Teenage Motherhood: Its Relationship to Undetected Learning Problems
Rauch-Elnekave, Helen, Adolescence
The problem of teenage parenthood, acknowledged to be a significant social problem in the United States since the late 1960s, has been the subject of much study (Alan Guttmacher Institute, 1985; Chilman, 1980; Furstenberg, Lincoln, & Menken, 1981; Lancaster & Hamburg, 1986; Hayes, 1987). Efforts to understand its causes have generally focused on the issue of individual choice regarding the decision to engage in sexual behavior (Chilman, 1978; Pete & DeSantis, 1990) and to use contraceptive devices (Finkel & Finkel, 1975; Goldsmith, Gabrielson, & Gabrielson, 1972). The association of teenage motherhood with dropping out of school prematurely (Gray & Ramsey, 1986; Roosa, 1986), not being employed (Trussell, 1976), and becoming dependent on government subsidies (Klerman, 1986; Moore, 1978) is well-documented. In general, consideration of how schools and educational policies contribute to the high rate of teenage motherhood has been limited to how dropping out affects the likelihood of a girl becoming pregnant, how pregnancy affects the probability of dropping out, and the relationship between educational aspirations and pregnancy rates (Moore, Simms, & Betsey, 1986).
Although developmental delay is not inevitable, children born to adolescent mothers have been shown to be at significant risk for a variety of developmental problems, including mental retardation (Whitman, Borkowski, Schellenbach, & Nath, 1987). It has been estimated that up to 10% of infants born to adolescent mothers will be diagnosed as mentally retarded prior to adolescence (Broman, 1981), an incidence level that is about three times greater than for the population as a whole (Whitman et al., 1987).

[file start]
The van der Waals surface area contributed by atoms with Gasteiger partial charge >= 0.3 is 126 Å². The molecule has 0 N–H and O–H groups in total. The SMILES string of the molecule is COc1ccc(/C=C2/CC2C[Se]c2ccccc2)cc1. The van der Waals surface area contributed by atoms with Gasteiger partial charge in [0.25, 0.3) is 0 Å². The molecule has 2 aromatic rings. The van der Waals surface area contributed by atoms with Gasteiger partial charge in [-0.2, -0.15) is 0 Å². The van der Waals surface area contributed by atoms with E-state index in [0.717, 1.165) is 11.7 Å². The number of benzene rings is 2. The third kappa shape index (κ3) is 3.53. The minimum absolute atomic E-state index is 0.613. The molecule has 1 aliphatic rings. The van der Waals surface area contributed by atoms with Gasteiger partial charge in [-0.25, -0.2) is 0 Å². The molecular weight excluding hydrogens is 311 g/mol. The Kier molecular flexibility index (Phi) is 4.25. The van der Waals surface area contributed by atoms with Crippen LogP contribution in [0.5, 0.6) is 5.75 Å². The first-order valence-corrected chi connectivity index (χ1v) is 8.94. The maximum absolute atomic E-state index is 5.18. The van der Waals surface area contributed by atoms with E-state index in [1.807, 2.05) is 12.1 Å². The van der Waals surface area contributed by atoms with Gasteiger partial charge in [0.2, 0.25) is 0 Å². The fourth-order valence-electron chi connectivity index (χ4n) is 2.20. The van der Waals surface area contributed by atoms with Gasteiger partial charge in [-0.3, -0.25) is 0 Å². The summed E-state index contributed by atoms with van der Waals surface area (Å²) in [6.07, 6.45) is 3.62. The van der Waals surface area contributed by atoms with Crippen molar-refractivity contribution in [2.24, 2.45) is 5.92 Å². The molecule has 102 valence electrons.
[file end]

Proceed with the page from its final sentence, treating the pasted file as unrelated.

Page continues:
Recent governmental efforts to prevent adolescent pregnancy and parenthood have focused primarily on encouraging abstinence:
The purpose of prevention programs is to find effective means ... of reaching adolescents ... before they become sexually active in order to maximize the guidance and support available ... in promoting abstinence from premarital sexual relations ... OAPP is soliciting applications for grants to provide innovative approaches to family life educational services that clearly and unequivocally promote abstinence for unmarried adolescents. (Office of Adolescent Pregnancy Programs, 1992, p. 3507).
Two main hypotheses are addressed in this study: (1) that unidentified and untreated learning difficulties may be related to teenage girls becoming pregnant, deciding to raise their children, and dropping out of school, and (2) that teenage pregnancies may not characteristically be "unintended."
The data presented were collected in a large southern city during the one year the author was providing psychological services in a local health department's ongoing intervention program for adolescent mothers and their infants. Since the program had not been designed to investigate the issues discussed in this paper, the data are limited in several respects (e.g., the sample was not randomly selected and so is not representative of teenage mothers nationwide; standard scores on academic achievement tests were not available; and self-esteem data could not be obtained for girls prior to their delivery). Thus, the results should be regarded as preliminary and as providing hypotheses to guide further studies.
The subjects were 64 girls, ranging in age from 12 to 17, who voluntarily enrolled in a comprehensive program for teenage mothers and their infants that was provided by the local public health department in a large city in North Carolina. Of the 64 girls, four were white and 60 were African-American. They had been sexually active from a young age, the average age at first intercourse having been 13.3 years (range 10 to 16, median 14). Average age at the time of first birth was 15.5 years (range 12.5 to 17; median 15). One girl who gave birth at the age of 12 1/2 had been raped by her mother's boyfriend. …